All Notre Dame freshmen will take the new Moreau First-Year Experience course during this school year. The course places an emphasis on the holistic growth of the student and aims to ensure a seamless transition for incoming students into every facet of the Notre Dame community, especially experiences in the classroom and residence hall.Maureen Dawson, associate professional specialist for the First Year of Studies, said the weekly course of about 19 or 20 students is meant to create a platform for conversation about the college experience.Lucy Du “The long term goals for the course are actually coincident with the short term goals for the course: to give students a sense that they are entering a supportive community and that they have the time and space to think about their work in a very holistic way, integrating their academic and residential experiences,” Dawson said.Dawson said transitions are always difficult, especially in institutions with deep traditions.“One of the reasons for making the change at this point was a growing concern for students’ well-being, especially their emotional health,” Dawson said. “I think that’s what shifted the paradigm from the excellent work in the physical education department to this current program.“Students have the choice of the activities that are meaningful to them,” she said. “In the class they have an academic framework in which to contextualize their experience, the space to share with other students and a chance to reflect on the choices and opportunities before them.”Dawson said the curriculum design for the course began with discussions back in 2014 and was approved at that time. The course is a credit-bearing course graded in the fall and spring.“In the course of the fall and spring semester, we are looking at a series of topics spanning 13 weeks each semester,” Dawson said. “The topics were formulated from this originating committee and there are seven broad areas to be covered: Orientation to University Life, Community Standards, Cultural Competency, Academic Strategies for Success, Health and Wellness, Mindfulness and Wellbeing and Spirituality.“It is structured, in our minds, so that for students and teachers it’s consonant with one credit’s worth of work,” she said. “The course is based off a flipped classroom model, so for each week students will prepare by doing a reading or watching a video and coming to class in time for a discussion of those materials.”Dawson said there is value in the repetition of topics due to the fact that a student in week three has an entirely different outlook than a student in week eight or week 13.“A topic like cultural competency is treated early in the semester, at mid-term and at the end of the semester so that students get a sense of what culture is, how identity plays into group dynamics and how to engage with difference on campus. Topics repeat and refer back to each other over the course of the year,” Dawson said.“When topics are treated in an iterative fashion, you get into them a little more deeply and you get to understand them a little bit more,” she said.Dawson said the main focus of the experience is to integrate academic life, residential life and everything else that happens on campus.“We looked at where students lived on campus, and we identified seven residential neighborhoods that were clusters of four or five residence halls,” Dawson said. “Sections of Moreau are populated with students in the same residential neighborhoods.“Meaning is found in a lot of different experiences, and this course gives students the opportunity to learn from one another and to think about complex and controversial issues and come to a sense of understanding about their sense of self.”Freshman Kathleen Ryan said she liked the idea of getting different perspectives from a wide array of students.“There’s a football player, a soccer player and a volleyball player in my course, so I really like that diversity,” Ryan said. “Just getting to hear their perspectives and what they think about their experiences at Notre Dame is a great thing.”Ryan said she appreciates the sense of unity the Moreau course creates as a required course for all freshmen students.“We’re all doing it as one class together,” Ryan said. “You get that in your majors, but I like that we’re now getting it as a university.”Richard Meland, another freshman, said he enjoyed the portion of the class he has attended thus far.“I like the way they organized it by neighborhood,” Meland said. “It’s a great opportunity to meet people in Mod Quad, in my case. The course is going to have a lot of subject matter that is going to spark great conversation.”Meland said he believes everyone should learn how to swim, a part of the physical education program that is not replaced by any portion of the Moreau course.“It’s a bit disappointing that the physical education course was replaced,” Meland said. “I thought they would have a been fun break from the more academic classes.”Maureen Dawson said she and her colleagues in the First Year of Studies are very open to student feedback.“We plan to have opportunities for students to weigh in on the course as it stands now,” Dawson said. “Student opinions and comments will be taken into consideration as we revisit the course in the future.”Tags: First Year of Studies, Maureen Dawson, Moreau First Year Experience, PE, Physical Education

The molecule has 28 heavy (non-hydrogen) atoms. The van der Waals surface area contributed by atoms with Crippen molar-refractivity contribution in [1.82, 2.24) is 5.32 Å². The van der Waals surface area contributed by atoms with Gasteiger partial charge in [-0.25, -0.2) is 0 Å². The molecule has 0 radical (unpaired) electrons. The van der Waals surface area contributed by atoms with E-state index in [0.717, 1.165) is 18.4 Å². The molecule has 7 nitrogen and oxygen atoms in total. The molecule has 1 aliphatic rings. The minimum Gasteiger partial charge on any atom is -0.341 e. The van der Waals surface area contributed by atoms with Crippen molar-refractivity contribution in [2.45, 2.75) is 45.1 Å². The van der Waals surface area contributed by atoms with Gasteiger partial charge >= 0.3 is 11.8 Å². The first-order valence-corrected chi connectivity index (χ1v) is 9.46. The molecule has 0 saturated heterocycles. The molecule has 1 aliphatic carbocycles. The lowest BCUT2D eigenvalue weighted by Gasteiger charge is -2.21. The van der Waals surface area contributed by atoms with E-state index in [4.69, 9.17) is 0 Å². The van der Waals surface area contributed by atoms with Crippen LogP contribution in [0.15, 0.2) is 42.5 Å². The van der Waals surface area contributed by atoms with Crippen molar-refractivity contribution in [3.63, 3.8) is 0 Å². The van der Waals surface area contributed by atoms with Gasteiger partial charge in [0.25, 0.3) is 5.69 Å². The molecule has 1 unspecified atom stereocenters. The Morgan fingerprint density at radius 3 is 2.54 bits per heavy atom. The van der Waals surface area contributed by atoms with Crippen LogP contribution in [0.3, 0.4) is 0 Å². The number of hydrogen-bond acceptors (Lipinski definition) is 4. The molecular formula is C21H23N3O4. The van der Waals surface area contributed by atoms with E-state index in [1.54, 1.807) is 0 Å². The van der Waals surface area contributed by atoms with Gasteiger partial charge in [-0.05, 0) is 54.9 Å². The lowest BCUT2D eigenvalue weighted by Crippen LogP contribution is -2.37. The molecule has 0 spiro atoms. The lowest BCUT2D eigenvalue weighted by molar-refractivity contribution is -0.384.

continue reading » 10SHARESShareShareSharePrintMailGooglePinterestDiggRedditStumbleuponDeliciousBufferTumblr Hearing from dozens of credit unions in at least 21 states over unclear website accessibility requirements under the Americans with Disabilities Act (ADA), NAFCU continues to offer support. In the past week, the association has attended a credit union’s court hearing, updated an FAQ document and pushed lawmakers for clarification on the law.On Friday, NAFCU attended a hearing on a defendant credit union’s motion to dismiss an ADA case. NAFCU Executive Vice President of Government Affairs and General Counsel Carrie Hunt and Vice President of Regulatory Compliance Brandy Bruyere attended the hearing.Last week, NAFCU updated its FAQ document for those credit unions with concerns about website accessibility requirements under the ADA. The latest document, which now includes the association’s cease-and-desist letter to the law firm responsible for sending demand letters to credit unions, is available for download here.